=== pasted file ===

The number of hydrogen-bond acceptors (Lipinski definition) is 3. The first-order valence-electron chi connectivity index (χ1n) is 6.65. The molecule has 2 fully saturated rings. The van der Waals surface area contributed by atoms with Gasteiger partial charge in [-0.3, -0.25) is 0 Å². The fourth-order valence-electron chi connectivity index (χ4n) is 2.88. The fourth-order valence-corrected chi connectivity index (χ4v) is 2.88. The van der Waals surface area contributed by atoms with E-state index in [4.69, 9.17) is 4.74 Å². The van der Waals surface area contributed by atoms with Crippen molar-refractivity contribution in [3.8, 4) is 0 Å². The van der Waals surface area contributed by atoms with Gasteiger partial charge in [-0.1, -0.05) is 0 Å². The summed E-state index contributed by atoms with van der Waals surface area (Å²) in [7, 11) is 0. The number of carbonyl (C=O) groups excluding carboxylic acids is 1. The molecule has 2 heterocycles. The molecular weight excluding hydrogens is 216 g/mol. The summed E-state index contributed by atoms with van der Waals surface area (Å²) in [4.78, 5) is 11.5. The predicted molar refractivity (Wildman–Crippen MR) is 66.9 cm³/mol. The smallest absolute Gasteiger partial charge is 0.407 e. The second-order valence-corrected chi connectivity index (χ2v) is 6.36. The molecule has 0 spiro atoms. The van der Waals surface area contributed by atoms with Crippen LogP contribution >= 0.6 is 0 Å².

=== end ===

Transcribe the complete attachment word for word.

The number of hydrogen-bond acceptors (Lipinski definition) is 3. The first-order valence-electron chi connectivity index (χ1n) is 6.65. The molecule has 2 fully saturated rings. The van der Waals surface area contributed by atoms with Gasteiger partial charge in [-0.3, -0.25) is 0 Å². The fourth-order valence-electron chi connectivity index (χ4n) is 2.88. The fourth-order valence-corrected chi connectivity index (χ4v) is 2.88. The van der Waals surface area contributed by atoms with E-state index in [4.69, 9.17) is 4.74 Å². The van der Waals surface area contributed by atoms with Crippen molar-refractivity contribution in [3.8, 4) is 0 Å². The van der Waals surface area contributed by atoms with Gasteiger partial charge in [-0.1, -0.05) is 0 Å². The summed E-state index contributed by atoms with van der Waals surface area (Å²) in [7, 11) is 0. The number of carbonyl (C=O) groups excluding carboxylic acids is 1. The molecule has 2 heterocycles. The molecular weight excluding hydrogens is 216 g/mol. The summed E-state index contributed by atoms with van der Waals surface area (Å²) in [4.78, 5) is 11.5. The predicted molar refractivity (Wildman–Crippen MR) is 66.9 cm³/mol. The smallest absolute Gasteiger partial charge is 0.407 e. The second-order valence-corrected chi connectivity index (χ2v) is 6.36. The molecule has 0 spiro atoms. The van der Waals surface area contributed by atoms with Crippen LogP contribution >= 0.6 is 0 Å².